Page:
Access to high-speed internet can be critical to succeeding in today’s workforce.

Many organizations assume their job candidates and employees have reliable broadband internet at home, but that’s not always true. The push to create more online job applications, training options, and remote work opportunities can exclude people without access to broadband – including people with disabilities.

Broadband can create new opportunities for disabled people to succeed at work. With a reliable internet connection, they can work from home, tap into digital accommodations, and enhance their digital skills. As the workplace continues to evolve, broadband access will become more important than ever. In fact, many experts predict that immersive technologies such as extended reality (XR) will be our next major computing platform. XR tools will require a robust national infrastructure that delivers high-speed internet access to employees and job seekers wherever they live.

Key Insights on Access to Broadband & Disabled Workers

The Office of Disability Employment Policy (ODEP) released a report on Disability and the Digital Divide in 2022. This research found that:

  • Working-aged people with disabilities are less likely to have an internet subscription at home than people without disabilities. Between 2015 and 2019, 73.6% of internet-connected working-age adults without disabilities (ages 25 to 64) had both high-speed internet and a computing device at home, while only 62.0% of working age adults with disabilities did. The group without internet connections identified cost or affordability as their household’s primary barrier to access.
  • Between late 2019 and late 2020, disabled workers transitioned from being employed to unemployed or out of the labor force at higher rates than workers without disabilities (even when accounting for age, race and ethnicity, sex, marital status, education, industry, and occupation). This trend occurred during the first year of the COVID-19 pandemic.
  • During this time, workers who reported using the internet at work (likely with jobs that involve using the internet and computing devices) stayed employed at higher rates than those who reported they did not use the internet at work.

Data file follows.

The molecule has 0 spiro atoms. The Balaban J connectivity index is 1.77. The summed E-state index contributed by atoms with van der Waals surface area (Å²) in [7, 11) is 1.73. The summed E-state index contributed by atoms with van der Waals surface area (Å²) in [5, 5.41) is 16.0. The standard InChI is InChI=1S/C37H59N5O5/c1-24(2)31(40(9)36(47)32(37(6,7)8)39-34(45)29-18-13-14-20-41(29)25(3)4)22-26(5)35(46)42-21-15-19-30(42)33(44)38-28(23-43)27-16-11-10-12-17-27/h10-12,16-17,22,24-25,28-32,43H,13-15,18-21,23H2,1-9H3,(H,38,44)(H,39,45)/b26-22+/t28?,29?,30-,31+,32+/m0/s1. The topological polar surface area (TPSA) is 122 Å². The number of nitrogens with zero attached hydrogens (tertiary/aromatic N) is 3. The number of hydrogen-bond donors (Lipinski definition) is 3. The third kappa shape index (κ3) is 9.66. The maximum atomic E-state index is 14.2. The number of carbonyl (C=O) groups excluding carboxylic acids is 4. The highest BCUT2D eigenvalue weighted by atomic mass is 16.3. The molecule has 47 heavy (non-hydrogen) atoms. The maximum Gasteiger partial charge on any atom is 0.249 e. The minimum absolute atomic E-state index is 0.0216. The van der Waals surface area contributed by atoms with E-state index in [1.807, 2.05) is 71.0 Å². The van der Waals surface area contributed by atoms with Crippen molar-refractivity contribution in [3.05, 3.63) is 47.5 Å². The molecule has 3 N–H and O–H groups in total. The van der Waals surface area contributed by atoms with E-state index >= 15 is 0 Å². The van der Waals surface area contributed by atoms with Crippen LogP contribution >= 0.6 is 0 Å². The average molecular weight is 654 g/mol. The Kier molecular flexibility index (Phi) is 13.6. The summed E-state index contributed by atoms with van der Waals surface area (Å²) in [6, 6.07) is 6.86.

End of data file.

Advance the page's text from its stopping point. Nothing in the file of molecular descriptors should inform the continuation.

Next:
• Workers with disabilities who had some form of internet subscription at home stayed employed at far higher rates than workers with disabilities who did not have an internet subscription at home. For instance, 83.7% of workers with disabilities who had a mobile, satellite or dial-up internet subscription and 81.9% of workers with disabilities who had a cable, digital subscriber line (DSL) or fiber internet subscription at home remained employed, while only 68.2% of workers with disabilities who did not have internet subscriptions at home remained employed.

How Expanding Broadband Access Can Close the Digital Divide

The Infrastructure Investment and Jobs Act (IIJA), also referred to as the Bipartisan Infrastructure Law (BIL), was signed on November 15, 2021. Alongside other funding in the package, this law makes $65 billion available to support meaningful broadband use for all Americans. A large portion of this money is going to states and territories to expand broadband deployment for unserved and underserved communities. In addition, this package includes $2.75 billion for the Digital Equity Act, which targets helping the most underserved groups get digitally connected.

The National Telecommunications and Information Administration (NTIA) oversees these programs. The Digital Equity Act provides $1.5 billion for the State Digital Equity Capacity Grant Program, providing states $60 million to create Digital Equity plans and $1.44 billion for implementation. The Act also provides $1.25 billion for the Digital Equity Competitive Grant Program, which separately funds a range of digital inclusion activities such as computer training, device subsidies, and public computing centers at community institutions.

By working to improve broadband access nationally, this legislation offers renewed opportunities to improve the employment rate of people with disabilities. Only 37.6% of adult job seekers with disabilities are in the labor force, compared to 77.5% of those without disabilities.

The infrastructure package covers other aspects of digital equity that impact broadband affordability and make service offerings clearer to customers. It prohibits internet service providers from digital discrimination against people based on personal characteristics or income level. For example, internet service providers may not engage in “redlining” or avoid offering services in areas deemed less profitable. The law also restores Consumer Broadband Labels, which will be regulated by the Federal Communications Commission (FCC). Consumer Broadband Labels offer plain language information about broadband coverage, network speed, pricing, whether prices increase after an introductory period, and other key facts. Finally, the FCC is overseeing the Affordable Connectivity Program to provide discounted broadband services for eligible households.

To learn more about new broadband funding, visit